Your lymphatic system plays a large role in immune function and circulation.
It consists of lymph vessels located just under the skin, meeting up with lymph nodes located in your neck, armpits, and groin area. As the lymph vessels move fluid out of the tissues, waste products, bacteria, dead cells, and large protein molecules are collected. The waste products are carried to the lymph nodes to be broken down and eliminated, while the protein rich fluid is transported back to the heart to rejoin circulation.
When the lymph vessels are unable to transport lymph fluid back into circulation it accumulates, resulting in swelling and thickening of the skin. This build-up of protein-rich lymph fluid is known as lymphedema. Once this condition occurs, the swelling may increase if an effective treatment program is not initiated.
Lymphedema most often develops in one arm or leg, but may be present in both arms and both legs. It may also occur in the hands or feet, and even in the chest, back, neck, face, abdomen, and genitals.
Primary Lymphedema is caused by malformations of the lymphatic system. These malformations are most common in women. They may be present at birth or may develop later, often during puberty or pregnancy. Primary lymphedema is most common in the legs, but may also occur in the arms or torso.
Secondary Lymphedema is a result of damage to the lymphatic system. Surgical procedures such as mastectomies, lumpectomies with radiation and/or removal of lymph nodes are the most common causes. Secondary lymphedema occurs most commonly in the arms, but may also develop in the legs. Other causes may include a traumatic injury, infection, or severe chronic venous insufficiency.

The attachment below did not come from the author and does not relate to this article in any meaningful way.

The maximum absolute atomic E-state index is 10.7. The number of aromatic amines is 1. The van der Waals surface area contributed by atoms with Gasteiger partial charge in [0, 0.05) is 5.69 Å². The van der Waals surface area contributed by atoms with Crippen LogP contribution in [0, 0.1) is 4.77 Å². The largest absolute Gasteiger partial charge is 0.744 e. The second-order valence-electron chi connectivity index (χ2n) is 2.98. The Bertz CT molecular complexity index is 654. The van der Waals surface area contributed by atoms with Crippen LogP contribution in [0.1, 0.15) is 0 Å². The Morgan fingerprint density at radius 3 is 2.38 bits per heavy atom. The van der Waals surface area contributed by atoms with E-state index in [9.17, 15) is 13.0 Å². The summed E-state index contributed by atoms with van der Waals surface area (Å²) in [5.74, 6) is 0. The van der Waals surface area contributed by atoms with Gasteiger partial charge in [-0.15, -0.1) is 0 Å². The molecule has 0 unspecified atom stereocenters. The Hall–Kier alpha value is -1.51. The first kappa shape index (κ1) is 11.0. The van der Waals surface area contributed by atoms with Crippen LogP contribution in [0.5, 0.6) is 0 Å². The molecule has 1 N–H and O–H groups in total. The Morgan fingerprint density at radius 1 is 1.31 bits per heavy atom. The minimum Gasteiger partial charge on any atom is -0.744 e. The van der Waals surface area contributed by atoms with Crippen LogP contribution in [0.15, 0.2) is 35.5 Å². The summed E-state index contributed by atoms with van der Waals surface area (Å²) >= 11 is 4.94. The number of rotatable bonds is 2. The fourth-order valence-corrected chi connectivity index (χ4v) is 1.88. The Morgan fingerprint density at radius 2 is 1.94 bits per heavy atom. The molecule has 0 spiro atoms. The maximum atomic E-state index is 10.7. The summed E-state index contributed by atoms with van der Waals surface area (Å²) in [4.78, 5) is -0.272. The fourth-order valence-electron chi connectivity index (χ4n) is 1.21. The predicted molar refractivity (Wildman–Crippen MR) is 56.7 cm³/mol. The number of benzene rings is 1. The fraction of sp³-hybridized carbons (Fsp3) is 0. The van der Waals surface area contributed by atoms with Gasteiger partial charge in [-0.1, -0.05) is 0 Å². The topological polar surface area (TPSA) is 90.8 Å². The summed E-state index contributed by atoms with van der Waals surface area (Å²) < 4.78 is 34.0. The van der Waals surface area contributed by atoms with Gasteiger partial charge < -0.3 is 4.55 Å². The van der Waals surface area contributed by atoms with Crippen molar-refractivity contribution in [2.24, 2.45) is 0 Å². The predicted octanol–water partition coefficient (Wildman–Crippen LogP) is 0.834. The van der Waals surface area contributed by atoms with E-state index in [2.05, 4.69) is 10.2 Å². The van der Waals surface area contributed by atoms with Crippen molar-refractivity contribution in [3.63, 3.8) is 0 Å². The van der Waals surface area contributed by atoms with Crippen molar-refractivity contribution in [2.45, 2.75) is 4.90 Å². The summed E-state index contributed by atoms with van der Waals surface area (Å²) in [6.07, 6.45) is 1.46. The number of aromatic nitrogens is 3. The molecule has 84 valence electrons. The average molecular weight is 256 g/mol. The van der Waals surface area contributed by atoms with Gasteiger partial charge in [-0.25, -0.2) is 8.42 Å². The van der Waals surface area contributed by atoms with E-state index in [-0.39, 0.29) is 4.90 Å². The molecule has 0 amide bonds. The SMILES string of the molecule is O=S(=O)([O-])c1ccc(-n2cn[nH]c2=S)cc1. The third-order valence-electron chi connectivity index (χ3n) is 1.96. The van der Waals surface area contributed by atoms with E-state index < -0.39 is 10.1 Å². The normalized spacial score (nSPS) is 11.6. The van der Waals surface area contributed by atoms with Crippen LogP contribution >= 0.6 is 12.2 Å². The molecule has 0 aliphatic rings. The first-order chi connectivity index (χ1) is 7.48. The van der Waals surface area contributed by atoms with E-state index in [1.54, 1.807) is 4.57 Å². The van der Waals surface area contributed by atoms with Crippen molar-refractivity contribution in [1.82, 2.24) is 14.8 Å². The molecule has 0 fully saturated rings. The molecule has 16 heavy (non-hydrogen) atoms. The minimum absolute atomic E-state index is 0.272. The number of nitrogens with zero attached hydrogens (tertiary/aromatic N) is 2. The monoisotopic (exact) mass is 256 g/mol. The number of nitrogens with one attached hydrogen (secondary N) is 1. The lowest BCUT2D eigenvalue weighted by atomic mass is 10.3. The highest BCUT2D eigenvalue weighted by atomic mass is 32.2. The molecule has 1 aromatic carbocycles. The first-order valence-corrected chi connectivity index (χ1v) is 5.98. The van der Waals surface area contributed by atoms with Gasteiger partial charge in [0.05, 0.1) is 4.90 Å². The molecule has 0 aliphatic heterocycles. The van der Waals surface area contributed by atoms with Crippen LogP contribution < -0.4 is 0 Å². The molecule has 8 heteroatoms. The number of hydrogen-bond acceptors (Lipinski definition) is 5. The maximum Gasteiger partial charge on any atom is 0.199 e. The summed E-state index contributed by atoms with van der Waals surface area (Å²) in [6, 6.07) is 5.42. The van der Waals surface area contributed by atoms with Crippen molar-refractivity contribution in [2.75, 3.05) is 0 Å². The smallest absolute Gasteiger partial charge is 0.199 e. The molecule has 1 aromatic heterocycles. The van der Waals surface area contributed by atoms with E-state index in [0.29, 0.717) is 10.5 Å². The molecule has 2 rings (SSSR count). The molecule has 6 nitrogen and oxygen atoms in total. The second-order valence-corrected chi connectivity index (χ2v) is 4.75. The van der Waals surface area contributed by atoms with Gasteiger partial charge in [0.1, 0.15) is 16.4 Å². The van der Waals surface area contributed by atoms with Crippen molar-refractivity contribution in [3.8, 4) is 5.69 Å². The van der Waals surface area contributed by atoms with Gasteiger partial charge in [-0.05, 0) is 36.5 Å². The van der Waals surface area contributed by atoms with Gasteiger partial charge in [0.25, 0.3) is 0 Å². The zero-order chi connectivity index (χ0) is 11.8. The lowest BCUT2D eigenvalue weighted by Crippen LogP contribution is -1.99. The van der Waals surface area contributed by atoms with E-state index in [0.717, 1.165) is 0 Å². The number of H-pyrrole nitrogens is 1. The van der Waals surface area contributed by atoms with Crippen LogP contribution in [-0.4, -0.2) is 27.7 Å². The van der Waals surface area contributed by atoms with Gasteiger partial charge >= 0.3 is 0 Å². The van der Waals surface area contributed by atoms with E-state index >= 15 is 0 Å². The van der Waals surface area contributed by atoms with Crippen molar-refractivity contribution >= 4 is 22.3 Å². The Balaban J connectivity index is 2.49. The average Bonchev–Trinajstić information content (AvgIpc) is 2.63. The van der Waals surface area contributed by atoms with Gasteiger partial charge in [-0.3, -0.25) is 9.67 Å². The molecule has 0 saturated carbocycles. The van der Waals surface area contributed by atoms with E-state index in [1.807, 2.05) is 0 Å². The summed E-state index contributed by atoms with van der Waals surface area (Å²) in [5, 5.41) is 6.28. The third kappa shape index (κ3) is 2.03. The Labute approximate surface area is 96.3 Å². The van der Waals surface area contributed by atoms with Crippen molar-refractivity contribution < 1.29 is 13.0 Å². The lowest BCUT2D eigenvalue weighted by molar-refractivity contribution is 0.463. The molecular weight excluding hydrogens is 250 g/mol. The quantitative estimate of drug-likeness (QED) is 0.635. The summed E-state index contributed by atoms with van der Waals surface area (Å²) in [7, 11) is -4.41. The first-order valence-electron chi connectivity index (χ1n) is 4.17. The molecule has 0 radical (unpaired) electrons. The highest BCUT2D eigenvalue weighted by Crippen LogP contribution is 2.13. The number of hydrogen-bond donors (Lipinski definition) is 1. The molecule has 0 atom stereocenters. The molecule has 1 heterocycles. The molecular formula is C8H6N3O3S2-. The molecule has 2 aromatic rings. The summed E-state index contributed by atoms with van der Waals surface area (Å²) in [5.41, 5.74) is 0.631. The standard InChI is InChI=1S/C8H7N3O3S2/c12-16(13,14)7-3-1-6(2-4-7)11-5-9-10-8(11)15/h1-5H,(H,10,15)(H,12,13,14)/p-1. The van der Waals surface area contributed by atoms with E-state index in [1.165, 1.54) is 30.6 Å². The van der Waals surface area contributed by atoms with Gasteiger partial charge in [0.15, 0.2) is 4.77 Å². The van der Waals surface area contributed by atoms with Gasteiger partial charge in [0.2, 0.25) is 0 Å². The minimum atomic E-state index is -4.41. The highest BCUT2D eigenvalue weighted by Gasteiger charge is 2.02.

Lymphedema may develop within a few months after a procedure, years later, or not at all. The first obvious sign of lymphedema is swelling characterized by "pitting". This is recognizable when the skin is depressed for a few seconds and the indentation does not immediately disappear. Other symptoms may include a tightness or heaviness in the affected area or changes in the texture of the skin. You may even notice that jewelry and clothing feel tighter.
Lymphedema is not a temporary or self-correcting condition, waiting never helps. See a medical professional in order to stop the swelling as soon as possible. The sooner you address the problem, the sooner your limbs can return to normal size.
If your lymphatic system is compromised, this area of the body will have to work much harder to circulate fluid. When it is unable to keep up, swelling and fluid build-up are likely to occur. That is why lymphatic vessels in the compromised area need external support.
To control the swelling, your doctor or therapist may start by manually removing the fluids from the affected areas with his or her hands. (See the Article: Manual Compression Therapy for more information).
To keep the fluid out, they may then wrap the affected area in bandages. (See the Article:How do Bandages Work for more information). Without some kind of compression on your limb, the swelling will reoccur. Your therapist will probably measure you for compression garments to maintain your lymphatic health.
Next - See the Article: Why Medical Compression Garments Work
Juzousa.com and John Wellum, CPD
*Important: We are smarter than to try to practice medicine without a license! The information presented on this site is for informational purposes only. New medical information is available weekly - so check with your doctor and therapist before making any changes to your treatment!